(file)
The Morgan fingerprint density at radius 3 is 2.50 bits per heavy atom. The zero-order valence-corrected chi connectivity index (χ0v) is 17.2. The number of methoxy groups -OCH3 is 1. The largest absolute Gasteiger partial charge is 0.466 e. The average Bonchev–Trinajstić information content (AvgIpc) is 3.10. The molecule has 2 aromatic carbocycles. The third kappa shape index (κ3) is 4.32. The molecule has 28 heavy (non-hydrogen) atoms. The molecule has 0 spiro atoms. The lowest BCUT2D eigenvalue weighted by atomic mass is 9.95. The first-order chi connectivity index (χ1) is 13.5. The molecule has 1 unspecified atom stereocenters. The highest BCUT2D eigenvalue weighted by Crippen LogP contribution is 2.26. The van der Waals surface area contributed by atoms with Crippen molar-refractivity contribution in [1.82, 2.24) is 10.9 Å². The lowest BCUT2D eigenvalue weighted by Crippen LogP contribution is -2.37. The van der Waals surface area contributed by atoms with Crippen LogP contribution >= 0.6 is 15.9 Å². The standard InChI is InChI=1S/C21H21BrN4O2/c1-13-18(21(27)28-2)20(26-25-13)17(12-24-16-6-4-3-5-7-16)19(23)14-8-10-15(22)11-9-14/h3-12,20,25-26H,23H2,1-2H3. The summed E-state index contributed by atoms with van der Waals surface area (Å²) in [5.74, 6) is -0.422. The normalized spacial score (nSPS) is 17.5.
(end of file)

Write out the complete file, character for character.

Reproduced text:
The Morgan fingerprint density at radius 3 is 2.50 bits per heavy atom. The zero-order valence-corrected chi connectivity index (χ0v) is 17.2. The number of methoxy groups -OCH3 is 1. The largest absolute Gasteiger partial charge is 0.466 e. The average Bonchev–Trinajstić information content (AvgIpc) is 3.10. The molecule has 2 aromatic carbocycles. The third kappa shape index (κ3) is 4.32. The molecule has 28 heavy (non-hydrogen) atoms. The molecule has 0 spiro atoms. The lowest BCUT2D eigenvalue weighted by atomic mass is 9.95. The first-order chi connectivity index (χ1) is 13.5. The molecule has 1 unspecified atom stereocenters. The highest BCUT2D eigenvalue weighted by Crippen LogP contribution is 2.26. The van der Waals surface area contributed by atoms with Crippen molar-refractivity contribution in [1.82, 2.24) is 10.9 Å². The lowest BCUT2D eigenvalue weighted by Crippen LogP contribution is -2.37. The van der Waals surface area contributed by atoms with Crippen LogP contribution >= 0.6 is 15.9 Å². The standard InChI is InChI=1S/C21H21BrN4O2/c1-13-18(21(27)28-2)20(26-25-13)17(12-24-16-6-4-3-5-7-16)19(23)14-8-10-15(22)11-9-14/h3-12,20,25-26H,23H2,1-2H3. The summed E-state index contributed by atoms with van der Waals surface area (Å²) in [5.74, 6) is -0.422. The normalized spacial score (nSPS) is 17.5.